- I love the Word of God. I esteem it above all. I find my heart so inclined. I desire it as the food of my soul. I greatly delight in it, both in reading and hearing of it; and my soul can witness subjection to it in some measure. I think I love the Word of God for the purity of it. I love the ministers and messengers of the Word. I am often reading it. I rejoice in the good success of it. All which were given as marks of true love for the Word, in a sermon I lately heard on Psalm 119:140: ‘Thy word is pure, therefore thy servant loveth it.”
That is from an 10-year old boy. Such was his awareness and maturity that he was severely and closely examining himself to show that he was indeed a Christian and that he had the marks expected of such a person.
Henry was educated at an academy of Thomas Doolittle until 1682 and then moved to Gray’s Inn, a legal school in England. However, after a time, he left his legal studies in order to pursue studies in theology. In 1687, he became a minister in a small Presbyterian congregation in Chester. Within a few years, the congregation had increased to 250. In 1712, he moved to become the minister of a church in Hackney. Then 2 years after that, he died suddenly of an apoplexy while returning from a visit back to Chester.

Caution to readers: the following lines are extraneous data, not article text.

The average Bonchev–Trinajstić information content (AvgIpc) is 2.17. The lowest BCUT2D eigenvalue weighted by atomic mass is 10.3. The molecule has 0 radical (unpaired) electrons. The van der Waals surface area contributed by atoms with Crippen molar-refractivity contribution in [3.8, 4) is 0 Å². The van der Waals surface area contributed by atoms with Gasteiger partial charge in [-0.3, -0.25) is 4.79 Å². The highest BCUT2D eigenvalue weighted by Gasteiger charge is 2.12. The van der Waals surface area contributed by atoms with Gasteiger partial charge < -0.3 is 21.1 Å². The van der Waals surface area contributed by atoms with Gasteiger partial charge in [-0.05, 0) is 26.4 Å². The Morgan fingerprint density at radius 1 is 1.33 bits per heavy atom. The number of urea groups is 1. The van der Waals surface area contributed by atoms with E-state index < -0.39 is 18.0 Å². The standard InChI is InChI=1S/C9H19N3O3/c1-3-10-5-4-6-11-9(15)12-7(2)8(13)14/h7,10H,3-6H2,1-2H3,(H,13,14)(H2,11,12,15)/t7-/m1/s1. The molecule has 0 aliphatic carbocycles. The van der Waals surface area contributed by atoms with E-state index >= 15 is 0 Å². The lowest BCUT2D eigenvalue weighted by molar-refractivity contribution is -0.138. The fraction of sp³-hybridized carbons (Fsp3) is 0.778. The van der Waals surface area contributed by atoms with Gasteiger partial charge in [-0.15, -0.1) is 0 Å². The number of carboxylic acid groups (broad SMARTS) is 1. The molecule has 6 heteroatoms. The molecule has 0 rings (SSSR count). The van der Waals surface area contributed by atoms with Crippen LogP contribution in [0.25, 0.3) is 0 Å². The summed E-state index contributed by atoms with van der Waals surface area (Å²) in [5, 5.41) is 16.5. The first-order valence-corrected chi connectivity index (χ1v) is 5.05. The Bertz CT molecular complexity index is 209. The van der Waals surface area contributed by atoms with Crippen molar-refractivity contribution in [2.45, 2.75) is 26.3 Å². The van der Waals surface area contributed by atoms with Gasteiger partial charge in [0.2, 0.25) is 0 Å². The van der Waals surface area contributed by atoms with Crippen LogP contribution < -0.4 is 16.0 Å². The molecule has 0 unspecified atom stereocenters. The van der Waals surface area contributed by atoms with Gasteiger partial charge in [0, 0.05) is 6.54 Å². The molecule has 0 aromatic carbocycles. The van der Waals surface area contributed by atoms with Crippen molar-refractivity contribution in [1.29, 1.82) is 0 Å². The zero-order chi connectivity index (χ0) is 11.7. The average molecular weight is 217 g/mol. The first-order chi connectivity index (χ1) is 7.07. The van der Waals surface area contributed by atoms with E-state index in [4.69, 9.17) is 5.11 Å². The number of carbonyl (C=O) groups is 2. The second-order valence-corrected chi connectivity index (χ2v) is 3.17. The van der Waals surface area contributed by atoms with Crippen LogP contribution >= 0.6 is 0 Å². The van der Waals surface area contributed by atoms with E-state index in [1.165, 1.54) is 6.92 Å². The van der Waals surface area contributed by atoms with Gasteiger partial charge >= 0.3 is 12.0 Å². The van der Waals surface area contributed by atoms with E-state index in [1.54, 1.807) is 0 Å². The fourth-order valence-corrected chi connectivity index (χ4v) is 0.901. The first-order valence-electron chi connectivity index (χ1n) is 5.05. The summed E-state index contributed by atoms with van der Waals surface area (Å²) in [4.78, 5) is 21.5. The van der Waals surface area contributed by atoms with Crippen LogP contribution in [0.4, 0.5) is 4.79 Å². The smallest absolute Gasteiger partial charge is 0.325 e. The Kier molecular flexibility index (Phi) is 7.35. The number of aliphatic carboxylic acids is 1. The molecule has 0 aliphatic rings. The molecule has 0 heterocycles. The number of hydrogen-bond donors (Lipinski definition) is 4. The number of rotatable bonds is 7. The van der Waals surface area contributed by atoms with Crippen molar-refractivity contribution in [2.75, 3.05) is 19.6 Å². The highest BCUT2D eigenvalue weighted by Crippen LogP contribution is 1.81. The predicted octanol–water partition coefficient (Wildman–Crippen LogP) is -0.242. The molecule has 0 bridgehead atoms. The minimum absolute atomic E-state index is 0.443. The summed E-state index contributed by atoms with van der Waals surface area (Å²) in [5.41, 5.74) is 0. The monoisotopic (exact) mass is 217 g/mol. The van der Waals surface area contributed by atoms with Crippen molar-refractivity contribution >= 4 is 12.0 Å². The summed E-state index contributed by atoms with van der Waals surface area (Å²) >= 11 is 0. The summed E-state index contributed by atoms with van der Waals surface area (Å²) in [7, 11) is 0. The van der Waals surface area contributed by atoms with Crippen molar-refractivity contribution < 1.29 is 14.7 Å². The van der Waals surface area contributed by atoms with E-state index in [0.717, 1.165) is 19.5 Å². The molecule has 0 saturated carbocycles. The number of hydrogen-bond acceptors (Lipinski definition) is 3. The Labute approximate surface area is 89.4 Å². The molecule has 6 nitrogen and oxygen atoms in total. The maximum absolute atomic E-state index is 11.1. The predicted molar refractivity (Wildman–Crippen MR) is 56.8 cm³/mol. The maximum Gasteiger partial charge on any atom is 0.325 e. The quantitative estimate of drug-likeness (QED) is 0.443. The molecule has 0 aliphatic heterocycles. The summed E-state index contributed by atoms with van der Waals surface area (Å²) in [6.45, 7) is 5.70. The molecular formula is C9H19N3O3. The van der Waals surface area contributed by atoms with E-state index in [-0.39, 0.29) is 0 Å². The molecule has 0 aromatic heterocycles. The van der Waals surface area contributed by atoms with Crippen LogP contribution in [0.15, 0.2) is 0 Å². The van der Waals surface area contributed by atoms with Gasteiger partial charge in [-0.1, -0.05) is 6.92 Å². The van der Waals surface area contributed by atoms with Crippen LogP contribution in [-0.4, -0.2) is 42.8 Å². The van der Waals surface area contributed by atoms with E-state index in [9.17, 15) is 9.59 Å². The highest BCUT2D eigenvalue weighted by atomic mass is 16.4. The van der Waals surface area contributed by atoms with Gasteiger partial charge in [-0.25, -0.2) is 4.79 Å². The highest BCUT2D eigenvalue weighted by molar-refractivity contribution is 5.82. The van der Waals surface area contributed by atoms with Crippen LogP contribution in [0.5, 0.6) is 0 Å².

In 1687, Henry married for the first time to Katherine Hardware. However, 2 years later in 1689, she died in childbirth leaving a daughter (also named Katherine). A year and a half later, he married again to Mary Warburton. Through her, he had 1 son and 8 daughters (3 of whom died while infants). Mary survived Henry at his death in 1714. Through these times of intense tragedy and loss, he maintained his devotion to the Word and to serve those in his congregations. He never once blamed God for his pain and instead wrote, “the Lord is righteous, He takes and gives, and gives and takes again.”
At the time of his death, Henry had not completed the commentary of the Bible – he had completed Genesis to Acts. However, he had made extensive notes for the balance of the books which allowed other non-conformists to collate and prepare the balance of the commentary in his name. His reputation, as we mentioned before, is bound to his commentaries.
Matthew Henry has been a great importance in the life of my family and his story is fascinating and inspiring. We must all give thanks to God for preserving for a time this wonderful, godly man whose service and influence have lasted hundreds of years.